What Dialysis Patients Should Know about COVID-19


Tell us about your organization and the work you do there. 

Dialysis Patient Citizens (DPC) works to improve the quality of life for all dialysis patients through education and advocacy. We’re a nonprofit, dialysis patient-led organization that focuses on public policy issues that impact access to health care for our members. Our policies and our mission are guided solely by our membership. DPC is based in Washington, D.C., with offices in Chicago and Sacramento. I staff the DPC Chicago office.

What communities do you serve?

Our advocacy work in Illinois focuses on the state, county, and local levels of government. We partner with community organizations and dialysis providers to advance our advocacy and education outreach.

What populations do you serve? 

We work on behalf of dialysis patients in Illinois to tell their story and share their concerns, creating a unified voice to reach and engage policy makers. Our Patient Ambassador program provides an opportunity for dialysis patients who want to take on a larger advocacy role to be a leader in their community on these efforts that improve the broader dialysis community. Membership in DPC, which is free, is open only to dialysis and pre-dialysis patients and their families. To join, visit https://www.dialysispatients.org/get-involved/join-dpc/

Why did you decide to join the Illinois Kidney Care Alliance? 

Joining our work with the Alliance partner organizations enhances and increases the voice of dialysis patients in Illinois. Seeing how many organizations work with kidney failure patients raises the disease’s profile in Illinois and lets people know the profound impact it has on those who are affected.

What do you hope the alliance accomplishes? 

I hope we inform elected officials and the public about the issues that dialysis patients deal with every day. When I talk to our dialysis patient members, they all say that elected officials do not know or understand the challenges of living with kidney failure. Patients with end-stage renal disease have two options to stay alive: Thrice-weekly dialysis treatments for the rest of their lives or a kidney transplant. Every elected official should prioritize public policy that provides continued access to health care for Illinoisans struggling with kidney failure.

What policy changes do those living with kidney disease need now? 

Dialysis patients need legislators to support public policy initiatives that increase access to care, advance patient choice, improve quality of care, and promote financial security.

What can lawmakers do to help those with kidney disease? 

Recognize and understand the challenges that dialysis patients face every day. Lifelong dialysis treatments take their toll on patients and their families. Financial challenges include the cost of insurance, co-pays, deductibles, and prescription drugs. It is hard to hold down a job when you need three treatments a week. Treatments are life-saving, but they sap time and energy.  Depression and anxiety are always present. Patients also have transportation challenges, particularly in rural areas of Illinois.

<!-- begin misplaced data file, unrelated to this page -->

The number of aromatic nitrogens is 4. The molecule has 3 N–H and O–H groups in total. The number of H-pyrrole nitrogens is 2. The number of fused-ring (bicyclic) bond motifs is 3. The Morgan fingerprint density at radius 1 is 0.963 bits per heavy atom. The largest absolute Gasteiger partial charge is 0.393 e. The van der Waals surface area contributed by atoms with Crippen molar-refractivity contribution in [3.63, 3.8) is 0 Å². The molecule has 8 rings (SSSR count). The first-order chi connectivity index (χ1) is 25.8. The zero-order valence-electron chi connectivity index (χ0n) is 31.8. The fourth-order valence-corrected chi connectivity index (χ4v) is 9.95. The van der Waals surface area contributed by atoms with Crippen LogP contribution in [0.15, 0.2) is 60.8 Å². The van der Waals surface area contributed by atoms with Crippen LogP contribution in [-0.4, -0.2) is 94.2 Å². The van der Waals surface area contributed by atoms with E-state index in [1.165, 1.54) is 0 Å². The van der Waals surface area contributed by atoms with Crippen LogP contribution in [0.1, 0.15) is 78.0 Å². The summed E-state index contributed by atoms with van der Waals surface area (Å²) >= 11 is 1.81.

What is something most people don’t know about dialysis/kidney disease? 

There are more than 31,000 Illinoisans who are living with kidney failure, or end-stage renal disease, and are receiving dialysis treatments to stay alive. Kidney disease is the ninth-leading cause of death in the United States.

If you can share one story about the work you and your organization do, what would it be? 

Providing a way for dialysis patients to advocate for themselves — and the greater dialysis patient community —  is an incredible experience. The stories our members share with me about their lives are inspiring and clearly justify the need for good public policy support. On average, these patients sit through three- to four hour-long dialysis treatments three times a week just to stay alive. They know so much about the dialysis patient experience.  Every day they reach deep inside themselves, their families, and their caregivers for strength and support to keep going. Dialysis patients need the support of passionate and dedicated elected officials, as well as the greater community. Join with us to advocate for favorable public policy that will improve dialysis patients’ quality of life.

Any additional information you would like to share about your organization? 

Dialysis Patient Citizens reflects the voice of dialysis patients. Our board of directors is composed entirely of people with end-stage renal disease. We also rely on input from our membership to determine our education and advocacy priorities. DPC members are invited to complete education and advocacy surveys to help shape our focus and determine our priorities. Membership is free. To join, visit www.dialysispatients.org/get-involved/join-dpc/.